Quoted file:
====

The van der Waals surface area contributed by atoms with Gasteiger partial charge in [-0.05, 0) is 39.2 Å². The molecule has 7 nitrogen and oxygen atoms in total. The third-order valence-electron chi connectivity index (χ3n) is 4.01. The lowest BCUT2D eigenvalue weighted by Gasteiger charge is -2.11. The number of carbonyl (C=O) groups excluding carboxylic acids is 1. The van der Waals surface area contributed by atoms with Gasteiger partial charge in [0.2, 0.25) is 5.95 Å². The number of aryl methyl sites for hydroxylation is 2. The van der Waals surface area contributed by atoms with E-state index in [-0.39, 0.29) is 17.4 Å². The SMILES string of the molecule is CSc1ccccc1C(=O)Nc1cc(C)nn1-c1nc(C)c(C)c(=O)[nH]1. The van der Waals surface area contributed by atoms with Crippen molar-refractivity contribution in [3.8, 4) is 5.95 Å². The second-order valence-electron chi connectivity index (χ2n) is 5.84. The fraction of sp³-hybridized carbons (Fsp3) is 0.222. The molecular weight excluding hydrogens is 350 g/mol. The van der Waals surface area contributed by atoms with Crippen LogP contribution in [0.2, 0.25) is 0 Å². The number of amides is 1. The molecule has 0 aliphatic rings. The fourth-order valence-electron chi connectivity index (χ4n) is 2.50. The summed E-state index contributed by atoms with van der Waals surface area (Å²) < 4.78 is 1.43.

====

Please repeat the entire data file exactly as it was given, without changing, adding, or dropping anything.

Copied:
The van der Waals surface area contributed by atoms with Gasteiger partial charge in [-0.05, 0) is 39.2 Å². The molecule has 7 nitrogen and oxygen atoms in total. The third-order valence-electron chi connectivity index (χ3n) is 4.01. The lowest BCUT2D eigenvalue weighted by Gasteiger charge is -2.11. The number of carbonyl (C=O) groups excluding carboxylic acids is 1. The van der Waals surface area contributed by atoms with Gasteiger partial charge in [0.2, 0.25) is 5.95 Å². The number of aryl methyl sites for hydroxylation is 2. The van der Waals surface area contributed by atoms with E-state index in [-0.39, 0.29) is 17.4 Å². The SMILES string of the molecule is CSc1ccccc1C(=O)Nc1cc(C)nn1-c1nc(C)c(C)c(=O)[nH]1. The van der Waals surface area contributed by atoms with Crippen molar-refractivity contribution in [3.8, 4) is 5.95 Å². The second-order valence-electron chi connectivity index (χ2n) is 5.84. The fraction of sp³-hybridized carbons (Fsp3) is 0.222. The molecular weight excluding hydrogens is 350 g/mol. The van der Waals surface area contributed by atoms with Crippen LogP contribution in [0.2, 0.25) is 0 Å². The number of amides is 1. The molecule has 0 aliphatic rings. The fourth-order valence-electron chi connectivity index (χ4n) is 2.50. The summed E-state index contributed by atoms with van der Waals surface area (Å²) < 4.78 is 1.43.